const handleActionResult = (character) => {
    if (character) {
        return state.write(character);
    } else {
        // you have died... sorry...
        return state.del();
    }
}

state.read()
    .then(initializeCharacter)
    .then(menu)
    .then(handleMenuSelection)
    .then(handleActionResult)

Both of these state module functions return promises, but we don’t really have anything else to do after this step. We’ve loaded the saved game, initialized the character, given the player their action choices, handled their choice, and handled the outcome, and now the process will successfully exit.

With promise chains, we have a single opportunity to handle any promise rejections along the chain. To do that we add a call to .catch() at the end of the chain. We ignored that happens when the save file doesn’t exist early on, here is our chance to handle that outcome and route them to the create character dialog.

Handling Errors

In almost every unhandled exception or promise rejection scenario within our small game, we just want to re-throw the error. There is one outcome that has meaning in our game though, and that is when the state module tries to read our save file and it doesn’t exist. This can signify the first play-through for a player.

We’ll handle this outcome, as well as the case where the save file was found, but simply not parseable by JSON.parse

const handleError = (err) => {
    // File not found or not parseable
    if (err.code === 'ENOENT' || err instanceof SyntaxError) {
        return createCharacter();
    }
    // All other errors,
    throw err;
}

state.read()
    .then(initializeCharacter)
    .then(menu)
    .then(handleMenuSelection)
    .then(handleActionResult)
    .catch(handleError);

We look at the error code and match it against the one that would be returned by a file not found. When JSON.parse() can’t parse a string correctly, it throws a SyntaxError so that will be our clue that we need to make a new save file for that player to get them out of that un-recoverable state. We’ll make a call into our new createCharacter method…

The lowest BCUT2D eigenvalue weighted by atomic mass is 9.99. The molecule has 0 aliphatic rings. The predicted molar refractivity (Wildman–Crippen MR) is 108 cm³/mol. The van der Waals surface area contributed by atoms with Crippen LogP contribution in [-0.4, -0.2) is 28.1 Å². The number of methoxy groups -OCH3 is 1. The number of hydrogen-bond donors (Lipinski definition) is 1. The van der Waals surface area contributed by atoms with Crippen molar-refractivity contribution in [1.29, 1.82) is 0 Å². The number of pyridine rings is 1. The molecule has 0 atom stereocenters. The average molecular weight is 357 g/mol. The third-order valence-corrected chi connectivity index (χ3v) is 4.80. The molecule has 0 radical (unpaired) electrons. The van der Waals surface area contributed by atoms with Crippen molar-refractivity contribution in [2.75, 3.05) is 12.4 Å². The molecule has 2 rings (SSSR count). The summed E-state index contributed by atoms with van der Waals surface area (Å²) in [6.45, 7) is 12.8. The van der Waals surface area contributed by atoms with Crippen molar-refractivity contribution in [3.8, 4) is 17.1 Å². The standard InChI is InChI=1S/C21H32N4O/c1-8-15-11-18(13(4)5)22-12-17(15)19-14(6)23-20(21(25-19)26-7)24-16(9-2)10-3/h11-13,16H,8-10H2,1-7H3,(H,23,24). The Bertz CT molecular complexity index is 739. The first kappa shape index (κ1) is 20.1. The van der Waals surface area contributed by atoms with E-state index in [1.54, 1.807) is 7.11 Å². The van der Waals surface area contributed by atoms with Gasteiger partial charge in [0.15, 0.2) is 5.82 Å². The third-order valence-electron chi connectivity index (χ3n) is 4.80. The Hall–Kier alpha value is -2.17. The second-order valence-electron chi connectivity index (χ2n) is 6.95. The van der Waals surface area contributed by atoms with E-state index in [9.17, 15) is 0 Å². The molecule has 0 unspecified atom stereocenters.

Create Character Interface

This will have a few steps to it, and two of them are asynchronous (prompts, saving). This function will have its own promise chain going so we can handle the asynchronous parts correctly.

const createCharacter = () => {
    // Welcome them for the first time
    console.log(chalk.green ('It looks like you are new here.'))
    console.log(chalk.green ("Let's make your character"));

    // offer choices of fighter thief mage
    // fighter - high health, low damage.
    // thief - medium health, critical chance
    // mage - low health, high damage.
    return inquirer.prompt([
        {
            name: 'name',
            type: 'input',
            message: 'What is your name?'
        },
        {
            name: 'profession',
            type: 'list',
            message: 'What is your profession?',
            choices: ['Warrior', 'Thief', 'Mage']
        }
    ]).then(({ name, profession }) => {
        // Create the character object
        const character = new Character(name, profession);

        return state.write(character)
    }).then(() => {
        console.log("Character created successfully")
    }).catch(err => {
        console.error("Unable to save your character.", err)
    })
}

We start our with a few messages to the player, and then offer them a prompt for their name, and their character profession. Once we have those steps, we’ll build a new Character instance for it, and attempt to save the state. If the state save was successful, we let them know, otherwise we let them know that there was an error and display it to the console. We put the success message into its own step in the promise chain just so that we don’t display the success before we know the file save worked correctly.

Minimum Viable Product (MVP) Complete

We can now use our node installation to run the game!

Gameplay Demo

With everything working as it should, we can tag this v1.0.0 and release. Since the start of this article series, we’ve already brought in some new features from community members and done a few really interesting improvements to the architecture. Issue creation from the community is highly encouraged and all pull requests will be reviewed and discussed in the friendliest and understanding way. If you haven’t contributed to open source projects before, this is a great place to start. Issues are tagged as good first issue and everyone of all skill levels is invited to participate.

Let’s keep building and growing our skills at the same time!